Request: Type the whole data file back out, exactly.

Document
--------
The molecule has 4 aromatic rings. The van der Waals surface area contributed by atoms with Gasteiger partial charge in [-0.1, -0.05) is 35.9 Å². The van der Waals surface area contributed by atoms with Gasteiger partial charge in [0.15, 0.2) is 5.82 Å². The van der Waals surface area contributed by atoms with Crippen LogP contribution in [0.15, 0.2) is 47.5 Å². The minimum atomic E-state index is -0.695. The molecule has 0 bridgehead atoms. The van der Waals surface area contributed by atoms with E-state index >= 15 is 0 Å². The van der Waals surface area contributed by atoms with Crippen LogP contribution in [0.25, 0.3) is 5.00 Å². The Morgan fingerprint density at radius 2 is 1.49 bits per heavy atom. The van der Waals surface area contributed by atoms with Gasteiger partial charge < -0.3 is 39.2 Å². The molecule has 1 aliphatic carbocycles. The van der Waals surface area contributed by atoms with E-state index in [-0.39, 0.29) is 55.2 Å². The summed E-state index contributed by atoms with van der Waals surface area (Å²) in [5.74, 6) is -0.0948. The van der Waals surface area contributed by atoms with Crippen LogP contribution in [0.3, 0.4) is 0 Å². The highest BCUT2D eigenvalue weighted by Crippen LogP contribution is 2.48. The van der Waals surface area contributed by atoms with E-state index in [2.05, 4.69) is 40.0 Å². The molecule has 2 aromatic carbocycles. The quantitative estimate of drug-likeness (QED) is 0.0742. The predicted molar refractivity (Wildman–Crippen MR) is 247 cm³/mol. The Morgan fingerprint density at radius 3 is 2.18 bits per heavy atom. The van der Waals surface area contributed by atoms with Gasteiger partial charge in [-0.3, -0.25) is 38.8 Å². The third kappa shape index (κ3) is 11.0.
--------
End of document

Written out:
The molecule has 4 aromatic rings. The van der Waals surface area contributed by atoms with Gasteiger partial charge in [-0.1, -0.05) is 35.9 Å². The van der Waals surface area contributed by atoms with Gasteiger partial charge in [0.15, 0.2) is 5.82 Å². The van der Waals surface area contributed by atoms with Crippen LogP contribution in [0.15, 0.2) is 47.5 Å². The minimum atomic E-state index is -0.695. The molecule has 0 bridgehead atoms. The van der Waals surface area contributed by atoms with E-state index >= 15 is 0 Å². The van der Waals surface area contributed by atoms with Crippen LogP contribution in [0.25, 0.3) is 5.00 Å². The Morgan fingerprint density at radius 2 is 1.49 bits per heavy atom. The van der Waals surface area contributed by atoms with Gasteiger partial charge < -0.3 is 39.2 Å². The molecule has 1 aliphatic carbocycles. The van der Waals surface area contributed by atoms with E-state index in [-0.39, 0.29) is 55.2 Å². The summed E-state index contributed by atoms with van der Waals surface area (Å²) in [5.74, 6) is -0.0948. The van der Waals surface area contributed by atoms with Crippen LogP contribution in [0.3, 0.4) is 0 Å². The highest BCUT2D eigenvalue weighted by Crippen LogP contribution is 2.48. The van der Waals surface area contributed by atoms with E-state index in [2.05, 4.69) is 40.0 Å². The molecule has 2 aromatic carbocycles. The quantitative estimate of drug-likeness (QED) is 0.0742. The predicted molar refractivity (Wildman–Crippen MR) is 247 cm³/mol. The Morgan fingerprint density at radius 3 is 2.18 bits per heavy atom. The van der Waals surface area contributed by atoms with Gasteiger partial charge in [-0.3, -0.25) is 38.8 Å². The third kappa shape index (κ3) is 11.0.